As it turned out, in the week after the sermon, another colleague of ours, Dr Memory Mathe, was brutally murdered, along with her domestic helper, Ms Pretty Moyo, by men who wanted her car. We buried Memory yesterday.

In addition, a spate of femicides in South Africa have led to a rising tide of anger, particularly among women, leading to demonstrations around the country. Uyinene Mrwetyana, a university student, was lured into a post office where she was raped and murdered. She also was buried yesterday. Death in all its forms has been prominent in our thoughts.

Death is not a comfortable topic for most people. We tend to shy away from it. We regard talking or thinking about death as morbid. We often shield children entirely from death. When an older person talks about dying, we often tell them to ‘buck up’. And when they are on their deathbed, we sometimes do more than we should to prolong their life, no matter how poor its quality, no matter their own wishes. Most of us appear to suffer from thanatophobia – the fear of death.

Christians are by no means exempted from this fear!

I have long thought that if Christians cannot talk openly about death, who can? We, of all people, should be able to look death in the eye and, while not welcoming it, not be afraid it.

In this message, I grapple with Biblical views on death. In simplistic terms, the scriptures present two views of death: death as bad and death as good. I walk us through these views and suggest a way forward for us as Christians to engage with death holistically.

I dedicate the message to Tessa Hochfeld and to Memory Mathe, Pretty Moyo, Uyinene Mrwetyana and other women who have died at the hands of men.

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Feature image from https://commons.wikimedia.org/wiki/File:Jesus_in_Clouds_by_Sunset_2.jpg

Courage!

Click here to listen to this 17-minute message.

There are times in life where we are called upon to stand up for truth or justice, or simply to challenge someone in our family or workplace. Sometimes, we back off from these situations because it seems too intimidating. It is at times like this that we need courage – courage that comes from God.

Jeremiah 1:4-10 tells the story of such a time:

  1. God commissions Jeremiah, with an amazing promise: “Before I formed you in the womb I knew [or chose] you, before you were born I set you apart; I appointed you as a prophet to the nations.”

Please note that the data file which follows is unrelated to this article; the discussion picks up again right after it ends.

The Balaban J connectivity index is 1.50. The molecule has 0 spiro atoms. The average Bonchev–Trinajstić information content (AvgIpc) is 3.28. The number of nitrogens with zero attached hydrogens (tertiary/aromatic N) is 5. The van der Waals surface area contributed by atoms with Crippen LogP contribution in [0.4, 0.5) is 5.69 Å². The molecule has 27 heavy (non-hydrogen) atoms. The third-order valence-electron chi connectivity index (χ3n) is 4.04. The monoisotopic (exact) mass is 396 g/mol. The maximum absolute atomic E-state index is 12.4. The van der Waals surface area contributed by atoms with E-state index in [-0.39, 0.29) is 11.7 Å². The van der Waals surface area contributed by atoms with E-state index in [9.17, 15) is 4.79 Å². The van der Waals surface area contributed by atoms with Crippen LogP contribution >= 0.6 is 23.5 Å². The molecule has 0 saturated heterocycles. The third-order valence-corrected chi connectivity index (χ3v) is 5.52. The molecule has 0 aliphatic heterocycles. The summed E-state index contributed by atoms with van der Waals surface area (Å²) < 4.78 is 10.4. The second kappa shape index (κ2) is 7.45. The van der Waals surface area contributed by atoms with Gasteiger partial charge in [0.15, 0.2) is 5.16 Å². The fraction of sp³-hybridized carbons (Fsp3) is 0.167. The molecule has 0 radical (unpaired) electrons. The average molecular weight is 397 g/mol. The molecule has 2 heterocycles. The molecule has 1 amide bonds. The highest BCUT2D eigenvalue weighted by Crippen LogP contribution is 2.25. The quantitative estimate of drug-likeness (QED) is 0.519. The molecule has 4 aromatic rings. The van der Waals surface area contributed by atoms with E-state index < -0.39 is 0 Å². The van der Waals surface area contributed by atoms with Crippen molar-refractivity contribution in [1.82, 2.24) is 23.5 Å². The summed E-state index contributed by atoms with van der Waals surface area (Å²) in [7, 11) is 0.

2. Jeremiah responds with consternation (fear, anxiety, trepidation): “Alas, Sovereign Lord, I do not know how to speak; I am only a child.”
  3. God responds with words of encouragement, to give Jeremiah courage: “Do not say, ‘I am too young.’ … Do not be afraid of them, for I am with you and will rescue you. I have put my words in your mouth. See, today I appoint you over nations and kingdoms to uproot and tear down, to destroy and overthrow, to build and to plant.”

This three-fold pattern – commission, consternation, courage – is often true in our lives.

We see it also in Jesus’ ministry. In Luke 3:21-22, Jesus is commissioned at his baptism, when God the Holy Spirit fills him and God the Father speaks words of affirmation. In Luke 4:1-13, Jesus experiences (arguably) consternation, when he is tempted by Satan in the wilderness. And in Luke 4:17-27, Jesus displays courage by proclaiming his ministry manifesto and speaking truth to the people in the synagogue. Specifically, Jesus challenges their assumption that Jesus had come just for them, and argues that God had come for the whole world.

But let us not be obnoxious! Sometimes Christians can be self-righteous, harsh, uncaring and rude in the way we stand up for truth. Let us, rather, be the embodiment of love. 1 Corinthians 13 makes it perfectly clear that anything that we do that is not infused with love is worthless.

When the time comes for us to stand up to power, to challenge someone, to confront injustice in the world, let us remember that we (like Jeremiah) are commissioned to be Christ’s ambassadors and to work for the values of the Kingdom (e.g., love, justice, human dignity, compassion, community). And despite feeling consternated or fearful, let us take courage from knowing that God is with us and we are empowered by Holy Spirit, and let us speak up.